If only that were true. My Coincident Frankenstein prototype 300b SET is microphonic. That's with new / NOS valves in it. Tap the amp casing and you can hear it through the speakers.

It is less microphonic than every turntable I've ever owned.

All this means is that for best results, turntable and microphonic valve amps should be well isolated from speakers, eg by placing them a relatively long way away.

Despite the microphony, the Coincident SET has still been good enough to win most (but not all) of the amplifier bake-offs it's been to.
 

andyjm

New member
Jul 20, 2012
15
0
0
Infiniteloop said:
andyjm said:
Gaz37 said:
I read an article on TNT audio suggesting that modifications to the case of the Marantz CD63 could improve sound quality by reducing resonance, they suggested sticking Blutac inside the case to achieve this.

I found some self adhesive car sound deadening in my shed and set about sticking it to the inside of the CDP cover and to the bottom.

On reconnecting I found what I believe to be a notable improvement in SQ, especially bass sounding deeper and tighter.

Is this for real or has the power of suggestion made me think I'm hearing something that isn't there? On one hand I'm sure it's real but on the other hand how can a rattle casing effect sound?
Some electronic components are microphonic. Their electrical properties change with strain or vibration. If you are unlucky enough to have valve based equipment, tapping a valve with a pencil will give a decent 'boing' out the speaker as the innards in the valve wobble about. Semiconductors are generally non-microphonic, but resistors and capacitiors can also be microphonic.

This can be a good thing, Clapton's guitar sound owes a lot to his Marshall valve amp combo having unintended feedback as the speaker in the cabinet rattles the valves. In most cases however it is best avoided.

Modern surface mount electronics are pretty much immune to microphony - the components are so small and so well fixed to the PCB that vibration doesn't really effect them.

It is easy to test. Put a CD in the player, put it on pause. Turn your amp way up, tap the CD player with a pencil. Hear anything out the speaker? If yes, then you have microphonic components in your CD player and just maybe the blutack makes a difference. If no, then put that TNT article straight in the bin and see if you can dislodge the blutack without breaking anything.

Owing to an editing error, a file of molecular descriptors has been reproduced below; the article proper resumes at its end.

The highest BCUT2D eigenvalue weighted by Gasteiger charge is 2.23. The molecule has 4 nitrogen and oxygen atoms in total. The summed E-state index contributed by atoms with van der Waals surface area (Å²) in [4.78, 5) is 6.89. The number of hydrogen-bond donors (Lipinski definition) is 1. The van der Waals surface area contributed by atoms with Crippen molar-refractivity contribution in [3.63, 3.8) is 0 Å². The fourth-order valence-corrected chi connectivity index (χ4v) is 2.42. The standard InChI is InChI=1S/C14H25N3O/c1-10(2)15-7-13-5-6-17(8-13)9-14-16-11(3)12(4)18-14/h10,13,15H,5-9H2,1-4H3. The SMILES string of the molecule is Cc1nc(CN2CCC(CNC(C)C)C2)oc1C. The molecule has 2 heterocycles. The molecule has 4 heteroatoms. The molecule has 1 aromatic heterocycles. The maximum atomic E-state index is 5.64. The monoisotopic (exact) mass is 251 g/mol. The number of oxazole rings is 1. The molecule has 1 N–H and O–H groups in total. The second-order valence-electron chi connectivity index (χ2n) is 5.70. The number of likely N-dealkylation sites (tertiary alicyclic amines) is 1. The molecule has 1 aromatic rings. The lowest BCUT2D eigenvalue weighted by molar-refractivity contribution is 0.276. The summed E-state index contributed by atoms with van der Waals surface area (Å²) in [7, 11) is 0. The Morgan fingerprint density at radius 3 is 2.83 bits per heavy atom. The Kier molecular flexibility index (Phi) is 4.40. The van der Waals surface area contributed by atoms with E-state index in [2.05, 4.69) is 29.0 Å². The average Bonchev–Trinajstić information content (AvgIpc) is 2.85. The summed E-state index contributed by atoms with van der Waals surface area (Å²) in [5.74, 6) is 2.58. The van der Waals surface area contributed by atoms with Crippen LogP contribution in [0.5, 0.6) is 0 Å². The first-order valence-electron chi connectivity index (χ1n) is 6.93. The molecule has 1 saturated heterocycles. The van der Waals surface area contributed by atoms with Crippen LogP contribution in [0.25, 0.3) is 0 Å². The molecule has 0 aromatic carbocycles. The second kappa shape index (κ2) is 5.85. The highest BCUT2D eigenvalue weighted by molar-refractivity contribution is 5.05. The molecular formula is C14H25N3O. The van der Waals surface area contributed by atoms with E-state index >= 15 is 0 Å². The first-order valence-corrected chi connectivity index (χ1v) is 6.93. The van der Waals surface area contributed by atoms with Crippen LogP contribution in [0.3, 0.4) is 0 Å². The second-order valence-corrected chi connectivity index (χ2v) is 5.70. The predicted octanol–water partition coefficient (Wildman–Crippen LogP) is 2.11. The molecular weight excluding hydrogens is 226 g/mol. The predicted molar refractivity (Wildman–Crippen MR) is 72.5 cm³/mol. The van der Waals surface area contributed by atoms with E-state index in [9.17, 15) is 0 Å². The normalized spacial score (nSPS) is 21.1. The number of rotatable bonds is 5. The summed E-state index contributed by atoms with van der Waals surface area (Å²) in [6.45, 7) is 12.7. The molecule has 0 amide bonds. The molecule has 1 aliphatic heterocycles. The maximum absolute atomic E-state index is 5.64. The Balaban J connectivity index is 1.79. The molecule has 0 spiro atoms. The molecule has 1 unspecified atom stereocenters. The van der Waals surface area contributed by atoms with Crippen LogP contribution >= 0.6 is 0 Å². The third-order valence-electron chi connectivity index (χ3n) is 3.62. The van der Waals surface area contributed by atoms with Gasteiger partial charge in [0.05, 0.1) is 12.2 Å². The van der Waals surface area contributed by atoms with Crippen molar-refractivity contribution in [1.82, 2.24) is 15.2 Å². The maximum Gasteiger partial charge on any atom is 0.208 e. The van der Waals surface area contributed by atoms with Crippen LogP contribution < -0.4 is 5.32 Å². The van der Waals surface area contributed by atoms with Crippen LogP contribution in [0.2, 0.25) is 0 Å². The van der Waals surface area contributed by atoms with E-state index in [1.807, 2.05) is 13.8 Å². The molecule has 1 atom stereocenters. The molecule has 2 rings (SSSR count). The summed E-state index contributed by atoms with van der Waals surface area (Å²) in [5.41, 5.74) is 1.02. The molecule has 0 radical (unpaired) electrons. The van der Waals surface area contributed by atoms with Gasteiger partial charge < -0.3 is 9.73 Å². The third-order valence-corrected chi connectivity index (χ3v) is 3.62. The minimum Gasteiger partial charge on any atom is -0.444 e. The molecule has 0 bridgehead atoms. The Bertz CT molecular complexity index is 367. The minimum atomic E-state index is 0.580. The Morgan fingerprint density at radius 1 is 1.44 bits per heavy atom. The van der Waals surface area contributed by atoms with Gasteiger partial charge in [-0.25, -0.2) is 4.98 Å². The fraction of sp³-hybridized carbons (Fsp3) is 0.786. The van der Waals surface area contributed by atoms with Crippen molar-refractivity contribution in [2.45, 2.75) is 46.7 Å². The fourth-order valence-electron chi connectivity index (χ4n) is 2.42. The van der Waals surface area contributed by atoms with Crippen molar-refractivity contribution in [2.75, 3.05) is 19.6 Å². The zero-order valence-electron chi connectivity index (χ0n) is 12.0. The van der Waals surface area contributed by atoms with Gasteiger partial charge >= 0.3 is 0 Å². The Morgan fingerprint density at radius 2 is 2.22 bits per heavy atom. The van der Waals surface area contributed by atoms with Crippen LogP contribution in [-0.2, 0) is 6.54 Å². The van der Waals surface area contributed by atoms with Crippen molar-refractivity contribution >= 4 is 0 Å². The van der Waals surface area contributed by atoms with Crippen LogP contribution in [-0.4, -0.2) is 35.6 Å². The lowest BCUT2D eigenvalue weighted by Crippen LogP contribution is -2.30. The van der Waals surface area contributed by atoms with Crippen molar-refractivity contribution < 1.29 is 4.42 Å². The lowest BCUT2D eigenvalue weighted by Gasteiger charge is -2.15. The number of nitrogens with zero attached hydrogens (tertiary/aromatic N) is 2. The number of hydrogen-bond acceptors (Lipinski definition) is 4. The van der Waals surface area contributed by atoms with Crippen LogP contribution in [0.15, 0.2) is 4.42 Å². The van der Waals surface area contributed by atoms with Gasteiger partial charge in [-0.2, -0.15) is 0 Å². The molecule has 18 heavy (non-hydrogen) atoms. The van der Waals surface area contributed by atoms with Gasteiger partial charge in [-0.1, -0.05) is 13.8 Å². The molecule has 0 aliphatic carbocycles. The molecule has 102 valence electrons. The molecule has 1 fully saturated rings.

This is, of course, utter twaddle. Valves are only microphonic to an extent that matters if they are faulty or at the end of their lives. I have never had any issue with microphonic valves from any of the Valve Amps I have owned over the years. Tapping the Valves of my current S8's either Pre or Power valves causes no sound through the speakers. Valve innards do not 'wobble' about. You clearly have had a very bad experience with Valves, which if true, is not general, or you feel compelled for some reason, to spread FUD about them (I suspect the latter).

If Valves are truly as bad as you believe, please explain why manufacturers such as Luxman, Audio Note, MacIntosh, EAR Yoshino, Unison research, Icon Audio, Audio Research etc., - some of the most respected brands in Hi-End HiFi, continue to use them?

You really should read up on how feedback works in Guitar Amps too. - You really have made yourself look very foolish here.
One of the guilty pleasures I have is when an 'expert' comes along.

A good place to start would be to go onto Wikipedia and type in 'microphonics', but googling 'thermionic valve microphony' will bring up pages of links.

Perhaps you could pop back when you have read up on the subject and let us know what you have found.

No apology necessary.
 

chrisr1718

Well-known member
Sep 18, 2009
52
0
18,540
Benedict_Arnold said:
WHF journos in about 1993 or 4, about when I bought my Mission CD player and the external DAC that went with it, were extolling the virtues of putting green rubber bands round the outside edges of CDs.

Just saying...
...or green felt tip pen round the edge.*secret*
 

BigH

New member
Dec 29, 2012
97
0
0
chrisr1718 said:
Benedict_Arnold said:
WHF journos in about 1993 or 4, about when I bought my Mission CD player and the external DAC that went with it, were extolling the virtues of putting green rubber bands round the outside edges of CDs.

Just saying...
...or green felt tip pen round the edge.*secret*
Have you not tried it, it really works.
 

BigH

New member
Dec 29, 2012
97
0
0
chrisr1718 said:
Benedict_Arnold said:
WHF journos in about 1993 or 4, about when I bought my Mission CD player and the external DAC that went with it, were extolling the virtues of putting green rubber bands round the outside edges of CDs.

Just saying...
...or green felt tip pen round the edge.*secret*